Washington would have adequate revenues to manage a moderate economic downturn without raising taxes or cutting services, according to a new analysis from Moody’s Analytics.
Washington finished 19th in a new study by the Tax Foundation showing which states are best at structuring their tax systems
Chris Petersen, head football coach at the University of Washington, earned $4.4 million in 2018, making Petersen the highest-paid public employee in Washington last year, according to a ranking by the website GOBankingRates.
Legislative appropriations for Washington arts agencies are projected to reach $2.2 million for fiscal year 2020, which equates to 29 cents per capita in the state, according to a report from the National Assembly of State Arts Agencies (NASAA).
Twenty-five counties in the state are now under a Second Amendment sanctuary law or ordinance, according to updates from the website Gunrightswatch.com and media reports.
Borrowers in Washington who sought forgiveness of their student loans in the second quarter of 2019 numbered 9,369, according to a new state-by-state analysis by the U.S. Department of Education.
Federal agency research dollars going to Washington totaled $1.2 billion in fiscal year 2018, according to a new analysis by the Research!America alliance.
The Corporation for Public Broadcasting allocated $7,980,156 in fiscal-year 2018 to support public television and radio in Washington, the 16th highest amount among the 50 states and the District of Columbia, CPB reported.
Washington two-year colleges charged students $4,440 in tuition and fees during the 2018-19 academic year, the 26th lowest cost among 49 states examined, the College Board said in a new report.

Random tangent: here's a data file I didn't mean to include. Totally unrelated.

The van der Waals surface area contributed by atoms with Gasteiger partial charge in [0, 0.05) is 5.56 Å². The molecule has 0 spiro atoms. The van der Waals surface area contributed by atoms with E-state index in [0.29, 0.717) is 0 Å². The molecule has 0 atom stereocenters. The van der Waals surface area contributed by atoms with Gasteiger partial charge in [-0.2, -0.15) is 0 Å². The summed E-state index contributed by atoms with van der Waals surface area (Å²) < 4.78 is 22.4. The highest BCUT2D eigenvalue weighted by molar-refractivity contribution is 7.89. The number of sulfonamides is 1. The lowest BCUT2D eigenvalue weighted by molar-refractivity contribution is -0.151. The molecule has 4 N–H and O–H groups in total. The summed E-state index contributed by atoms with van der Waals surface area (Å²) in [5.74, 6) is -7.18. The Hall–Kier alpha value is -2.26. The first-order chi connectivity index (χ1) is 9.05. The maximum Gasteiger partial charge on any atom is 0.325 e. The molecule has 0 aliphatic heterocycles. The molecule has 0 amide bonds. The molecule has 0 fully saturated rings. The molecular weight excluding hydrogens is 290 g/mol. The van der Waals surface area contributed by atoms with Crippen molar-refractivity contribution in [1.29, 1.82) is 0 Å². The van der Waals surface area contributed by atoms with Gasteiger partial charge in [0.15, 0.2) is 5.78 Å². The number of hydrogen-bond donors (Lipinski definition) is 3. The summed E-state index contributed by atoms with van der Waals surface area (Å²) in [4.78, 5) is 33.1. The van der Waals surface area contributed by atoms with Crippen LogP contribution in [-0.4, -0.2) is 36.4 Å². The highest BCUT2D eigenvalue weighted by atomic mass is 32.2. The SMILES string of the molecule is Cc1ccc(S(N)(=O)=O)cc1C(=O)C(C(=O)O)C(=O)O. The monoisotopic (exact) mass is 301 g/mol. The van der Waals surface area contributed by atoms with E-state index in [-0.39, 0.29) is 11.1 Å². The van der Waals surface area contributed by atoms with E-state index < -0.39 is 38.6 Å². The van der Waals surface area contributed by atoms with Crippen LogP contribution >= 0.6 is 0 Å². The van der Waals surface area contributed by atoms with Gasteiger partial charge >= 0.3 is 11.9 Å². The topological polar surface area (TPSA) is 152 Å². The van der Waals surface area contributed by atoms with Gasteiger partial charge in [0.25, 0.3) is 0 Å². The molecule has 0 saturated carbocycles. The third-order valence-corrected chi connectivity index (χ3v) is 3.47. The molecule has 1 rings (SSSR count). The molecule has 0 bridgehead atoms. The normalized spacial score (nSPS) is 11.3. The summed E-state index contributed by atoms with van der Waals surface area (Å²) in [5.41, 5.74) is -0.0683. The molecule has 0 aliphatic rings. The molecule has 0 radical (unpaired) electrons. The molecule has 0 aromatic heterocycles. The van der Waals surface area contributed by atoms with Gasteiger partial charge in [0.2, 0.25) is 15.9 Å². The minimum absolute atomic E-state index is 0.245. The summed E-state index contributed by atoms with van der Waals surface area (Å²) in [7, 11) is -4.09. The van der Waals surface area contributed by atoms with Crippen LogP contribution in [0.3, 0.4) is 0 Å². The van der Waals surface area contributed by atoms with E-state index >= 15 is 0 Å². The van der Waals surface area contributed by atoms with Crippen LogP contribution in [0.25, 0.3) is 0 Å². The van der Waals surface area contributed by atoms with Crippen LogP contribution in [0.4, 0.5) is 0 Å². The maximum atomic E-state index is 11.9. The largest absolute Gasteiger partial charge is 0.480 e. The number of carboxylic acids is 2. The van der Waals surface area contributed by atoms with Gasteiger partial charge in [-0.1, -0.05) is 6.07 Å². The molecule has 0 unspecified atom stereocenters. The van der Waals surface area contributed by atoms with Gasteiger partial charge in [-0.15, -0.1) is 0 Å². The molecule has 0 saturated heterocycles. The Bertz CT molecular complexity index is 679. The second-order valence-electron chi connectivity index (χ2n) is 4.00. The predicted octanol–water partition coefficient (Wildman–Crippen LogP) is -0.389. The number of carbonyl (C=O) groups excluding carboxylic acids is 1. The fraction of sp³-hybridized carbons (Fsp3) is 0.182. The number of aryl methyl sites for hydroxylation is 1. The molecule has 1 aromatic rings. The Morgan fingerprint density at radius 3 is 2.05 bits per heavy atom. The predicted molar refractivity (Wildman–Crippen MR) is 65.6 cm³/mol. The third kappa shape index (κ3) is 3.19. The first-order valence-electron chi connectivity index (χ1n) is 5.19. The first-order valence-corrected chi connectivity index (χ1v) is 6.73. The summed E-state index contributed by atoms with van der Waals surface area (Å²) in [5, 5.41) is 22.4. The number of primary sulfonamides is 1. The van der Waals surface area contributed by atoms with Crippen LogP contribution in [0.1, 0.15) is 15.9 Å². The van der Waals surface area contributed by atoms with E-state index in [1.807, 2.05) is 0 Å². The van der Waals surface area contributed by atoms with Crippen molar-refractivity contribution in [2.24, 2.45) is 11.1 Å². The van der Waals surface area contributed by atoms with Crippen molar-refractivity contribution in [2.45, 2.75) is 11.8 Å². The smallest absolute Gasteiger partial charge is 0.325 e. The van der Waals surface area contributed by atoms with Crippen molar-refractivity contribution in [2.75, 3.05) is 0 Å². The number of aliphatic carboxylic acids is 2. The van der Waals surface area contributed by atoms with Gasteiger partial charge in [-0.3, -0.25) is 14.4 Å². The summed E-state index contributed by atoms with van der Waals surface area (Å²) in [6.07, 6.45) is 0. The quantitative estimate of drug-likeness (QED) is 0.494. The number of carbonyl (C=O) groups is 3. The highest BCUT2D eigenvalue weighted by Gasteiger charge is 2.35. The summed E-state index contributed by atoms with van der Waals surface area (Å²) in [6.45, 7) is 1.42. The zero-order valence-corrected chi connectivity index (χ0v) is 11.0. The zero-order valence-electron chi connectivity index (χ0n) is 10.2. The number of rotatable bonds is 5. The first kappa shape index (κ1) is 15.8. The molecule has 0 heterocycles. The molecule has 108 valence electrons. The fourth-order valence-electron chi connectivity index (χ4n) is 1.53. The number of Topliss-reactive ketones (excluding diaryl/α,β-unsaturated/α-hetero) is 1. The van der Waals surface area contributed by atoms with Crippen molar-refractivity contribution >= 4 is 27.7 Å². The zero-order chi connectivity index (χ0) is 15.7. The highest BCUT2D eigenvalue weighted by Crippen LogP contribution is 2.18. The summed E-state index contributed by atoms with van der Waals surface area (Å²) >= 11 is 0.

Each of the 10 U.S. House of Representatives members representing Washington draws an annual salary of $174,000, according to the Congressional Research Service.
Washington four-year public university tuition and fees went from $6,657 in 2004-05 to $10,077 in 2019-20, the 29th largest increase among the 50 states and the District of Columbia, the College Board said in a new report.
State lawmakers in Washington now draw a base salary of $52,766 per year, in addition to travel outlays of 58 cents per mile, according to a recent study by the National Conference of State Legislatures.
Washington two-year college tuition and fees at public institutions went from $3,362 in 2004-05 to $4,611 in 2019-20, the 32nd largest increase among 49 states studied, the College Board said in a new report.
The governor of Washington now draws a yearly salary of $183,072, the sixth highest salary among the governors of the 50 states, according to recently reported financial data and media reports.
Public schools in Washington spent an estimated $21.3 billion during the 2018-19 academic year, a 10.7 percent increase in expenditures over the previous year, according to a National Education Association report.